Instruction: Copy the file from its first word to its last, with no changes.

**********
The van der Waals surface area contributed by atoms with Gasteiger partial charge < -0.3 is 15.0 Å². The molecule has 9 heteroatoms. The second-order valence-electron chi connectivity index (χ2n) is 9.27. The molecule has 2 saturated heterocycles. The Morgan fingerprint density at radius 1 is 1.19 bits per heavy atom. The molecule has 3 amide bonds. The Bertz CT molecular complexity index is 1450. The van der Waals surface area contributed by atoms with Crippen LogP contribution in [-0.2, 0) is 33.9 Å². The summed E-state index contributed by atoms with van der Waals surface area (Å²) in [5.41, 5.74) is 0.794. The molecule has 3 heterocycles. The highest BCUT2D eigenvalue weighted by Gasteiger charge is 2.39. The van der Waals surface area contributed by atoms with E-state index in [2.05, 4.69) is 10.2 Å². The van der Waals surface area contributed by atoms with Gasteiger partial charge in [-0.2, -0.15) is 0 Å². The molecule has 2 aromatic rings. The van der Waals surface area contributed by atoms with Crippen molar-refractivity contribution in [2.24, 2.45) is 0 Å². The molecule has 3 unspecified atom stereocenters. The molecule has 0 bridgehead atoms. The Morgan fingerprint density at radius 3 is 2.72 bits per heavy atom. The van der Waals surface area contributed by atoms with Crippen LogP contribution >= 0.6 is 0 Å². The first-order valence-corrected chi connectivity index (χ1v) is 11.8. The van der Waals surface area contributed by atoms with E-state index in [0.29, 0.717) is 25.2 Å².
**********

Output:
The van der Waals surface area contributed by atoms with Gasteiger partial charge < -0.3 is 15.0 Å². The molecule has 9 heteroatoms. The second-order valence-electron chi connectivity index (χ2n) is 9.27. The molecule has 2 saturated heterocycles. The Morgan fingerprint density at radius 1 is 1.19 bits per heavy atom. The molecule has 3 amide bonds. The Bertz CT molecular complexity index is 1450. The van der Waals surface area contributed by atoms with Crippen LogP contribution in [-0.2, 0) is 33.9 Å². The summed E-state index contributed by atoms with van der Waals surface area (Å²) in [5.41, 5.74) is 0.794. The molecule has 3 heterocycles. The highest BCUT2D eigenvalue weighted by Gasteiger charge is 2.39. The van der Waals surface area contributed by atoms with E-state index in [2.05, 4.69) is 10.2 Å². The van der Waals surface area contributed by atoms with Gasteiger partial charge in [-0.2, -0.15) is 0 Å². The molecule has 2 aromatic rings. The van der Waals surface area contributed by atoms with Crippen molar-refractivity contribution in [2.24, 2.45) is 0 Å². The molecule has 3 unspecified atom stereocenters. The molecule has 0 bridgehead atoms. The Morgan fingerprint density at radius 3 is 2.72 bits per heavy atom. The van der Waals surface area contributed by atoms with Crippen LogP contribution >= 0.6 is 0 Å². The first-order valence-corrected chi connectivity index (χ1v) is 11.8. The van der Waals surface area contributed by atoms with E-state index in [0.29, 0.717) is 25.2 Å².